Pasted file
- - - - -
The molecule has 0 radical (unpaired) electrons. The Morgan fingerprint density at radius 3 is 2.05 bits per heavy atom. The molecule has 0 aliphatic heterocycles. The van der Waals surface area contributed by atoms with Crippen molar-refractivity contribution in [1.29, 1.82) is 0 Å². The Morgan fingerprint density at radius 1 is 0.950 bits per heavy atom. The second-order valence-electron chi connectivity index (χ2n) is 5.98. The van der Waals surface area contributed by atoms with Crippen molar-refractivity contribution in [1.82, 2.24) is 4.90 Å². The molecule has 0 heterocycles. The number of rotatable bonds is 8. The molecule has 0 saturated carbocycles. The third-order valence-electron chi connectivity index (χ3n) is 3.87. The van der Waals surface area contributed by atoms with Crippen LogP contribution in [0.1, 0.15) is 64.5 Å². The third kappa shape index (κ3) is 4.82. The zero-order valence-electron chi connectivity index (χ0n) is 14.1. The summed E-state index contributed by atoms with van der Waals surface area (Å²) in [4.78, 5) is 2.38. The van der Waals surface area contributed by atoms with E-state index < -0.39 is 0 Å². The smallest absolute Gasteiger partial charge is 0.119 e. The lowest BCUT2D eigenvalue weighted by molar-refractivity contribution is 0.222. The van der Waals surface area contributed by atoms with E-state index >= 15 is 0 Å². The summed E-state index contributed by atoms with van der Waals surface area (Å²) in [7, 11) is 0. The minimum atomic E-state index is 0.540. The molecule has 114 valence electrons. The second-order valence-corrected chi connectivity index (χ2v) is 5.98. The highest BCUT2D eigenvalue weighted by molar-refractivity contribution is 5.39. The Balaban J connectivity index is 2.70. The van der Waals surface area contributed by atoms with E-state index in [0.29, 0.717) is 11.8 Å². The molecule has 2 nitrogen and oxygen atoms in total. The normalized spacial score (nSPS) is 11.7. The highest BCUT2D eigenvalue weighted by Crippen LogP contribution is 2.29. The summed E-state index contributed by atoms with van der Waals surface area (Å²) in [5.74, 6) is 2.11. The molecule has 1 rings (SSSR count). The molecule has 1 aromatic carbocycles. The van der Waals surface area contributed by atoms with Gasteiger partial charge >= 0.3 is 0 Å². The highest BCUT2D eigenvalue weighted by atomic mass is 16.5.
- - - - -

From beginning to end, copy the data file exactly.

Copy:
The molecule has 0 radical (unpaired) electrons. The Morgan fingerprint density at radius 3 is 2.05 bits per heavy atom. The molecule has 0 aliphatic heterocycles. The van der Waals surface area contributed by atoms with Crippen molar-refractivity contribution in [1.29, 1.82) is 0 Å². The Morgan fingerprint density at radius 1 is 0.950 bits per heavy atom. The second-order valence-electron chi connectivity index (χ2n) is 5.98. The van der Waals surface area contributed by atoms with Crippen molar-refractivity contribution in [1.82, 2.24) is 4.90 Å². The molecule has 0 heterocycles. The number of rotatable bonds is 8. The molecule has 0 saturated carbocycles. The third-order valence-electron chi connectivity index (χ3n) is 3.87. The van der Waals surface area contributed by atoms with Crippen LogP contribution in [0.1, 0.15) is 64.5 Å². The third kappa shape index (κ3) is 4.82. The zero-order valence-electron chi connectivity index (χ0n) is 14.1. The summed E-state index contributed by atoms with van der Waals surface area (Å²) in [4.78, 5) is 2.38. The van der Waals surface area contributed by atoms with E-state index < -0.39 is 0 Å². The smallest absolute Gasteiger partial charge is 0.119 e. The lowest BCUT2D eigenvalue weighted by molar-refractivity contribution is 0.222. The van der Waals surface area contributed by atoms with E-state index >= 15 is 0 Å². The summed E-state index contributed by atoms with van der Waals surface area (Å²) in [7, 11) is 0. The minimum atomic E-state index is 0.540. The molecule has 114 valence electrons. The second-order valence-corrected chi connectivity index (χ2v) is 5.98. The highest BCUT2D eigenvalue weighted by molar-refractivity contribution is 5.39. The Balaban J connectivity index is 2.70. The van der Waals surface area contributed by atoms with E-state index in [0.29, 0.717) is 11.8 Å². The molecule has 2 nitrogen and oxygen atoms in total. The normalized spacial score (nSPS) is 11.7. The highest BCUT2D eigenvalue weighted by Crippen LogP contribution is 2.29. The summed E-state index contributed by atoms with van der Waals surface area (Å²) in [5.74, 6) is 2.11. The molecule has 1 rings (SSSR count). The molecule has 1 aromatic carbocycles. The van der Waals surface area contributed by atoms with Gasteiger partial charge >= 0.3 is 0 Å². The highest BCUT2D eigenvalue weighted by atomic mass is 16.5.